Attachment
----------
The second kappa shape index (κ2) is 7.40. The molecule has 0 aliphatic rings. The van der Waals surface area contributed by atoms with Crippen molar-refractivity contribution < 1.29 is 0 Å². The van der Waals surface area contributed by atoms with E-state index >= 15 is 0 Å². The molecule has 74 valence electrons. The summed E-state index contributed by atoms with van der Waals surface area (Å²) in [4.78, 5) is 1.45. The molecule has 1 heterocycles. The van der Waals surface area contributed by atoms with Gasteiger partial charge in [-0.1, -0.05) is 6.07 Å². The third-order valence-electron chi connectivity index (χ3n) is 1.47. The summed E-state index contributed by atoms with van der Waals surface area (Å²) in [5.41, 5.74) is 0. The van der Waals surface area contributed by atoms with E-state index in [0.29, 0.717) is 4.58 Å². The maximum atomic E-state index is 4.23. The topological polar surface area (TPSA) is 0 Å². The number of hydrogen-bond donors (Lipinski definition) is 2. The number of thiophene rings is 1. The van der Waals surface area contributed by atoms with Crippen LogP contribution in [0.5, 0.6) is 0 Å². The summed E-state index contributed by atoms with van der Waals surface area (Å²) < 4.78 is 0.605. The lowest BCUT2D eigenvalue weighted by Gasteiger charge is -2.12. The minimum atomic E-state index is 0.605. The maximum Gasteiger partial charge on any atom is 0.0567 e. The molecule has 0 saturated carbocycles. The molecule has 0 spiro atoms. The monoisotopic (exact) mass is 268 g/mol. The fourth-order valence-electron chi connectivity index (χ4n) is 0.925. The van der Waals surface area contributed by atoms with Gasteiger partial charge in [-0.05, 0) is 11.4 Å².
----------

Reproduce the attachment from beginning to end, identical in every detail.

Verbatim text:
The second kappa shape index (κ2) is 7.40. The molecule has 0 aliphatic rings. The van der Waals surface area contributed by atoms with Crippen molar-refractivity contribution < 1.29 is 0 Å². The van der Waals surface area contributed by atoms with E-state index >= 15 is 0 Å². The molecule has 74 valence electrons. The summed E-state index contributed by atoms with van der Waals surface area (Å²) in [4.78, 5) is 1.45. The molecule has 1 heterocycles. The van der Waals surface area contributed by atoms with Gasteiger partial charge in [-0.1, -0.05) is 6.07 Å². The third-order valence-electron chi connectivity index (χ3n) is 1.47. The summed E-state index contributed by atoms with van der Waals surface area (Å²) in [5.41, 5.74) is 0. The van der Waals surface area contributed by atoms with E-state index in [0.29, 0.717) is 4.58 Å². The maximum atomic E-state index is 4.23. The topological polar surface area (TPSA) is 0 Å². The number of hydrogen-bond donors (Lipinski definition) is 2. The number of thiophene rings is 1. The van der Waals surface area contributed by atoms with Crippen LogP contribution in [0.5, 0.6) is 0 Å². The summed E-state index contributed by atoms with van der Waals surface area (Å²) < 4.78 is 0.605. The lowest BCUT2D eigenvalue weighted by Gasteiger charge is -2.12. The minimum atomic E-state index is 0.605. The maximum Gasteiger partial charge on any atom is 0.0567 e. The molecule has 0 saturated carbocycles. The molecule has 0 spiro atoms. The monoisotopic (exact) mass is 268 g/mol. The fourth-order valence-electron chi connectivity index (χ4n) is 0.925. The van der Waals surface area contributed by atoms with Gasteiger partial charge in [-0.05, 0) is 11.4 Å².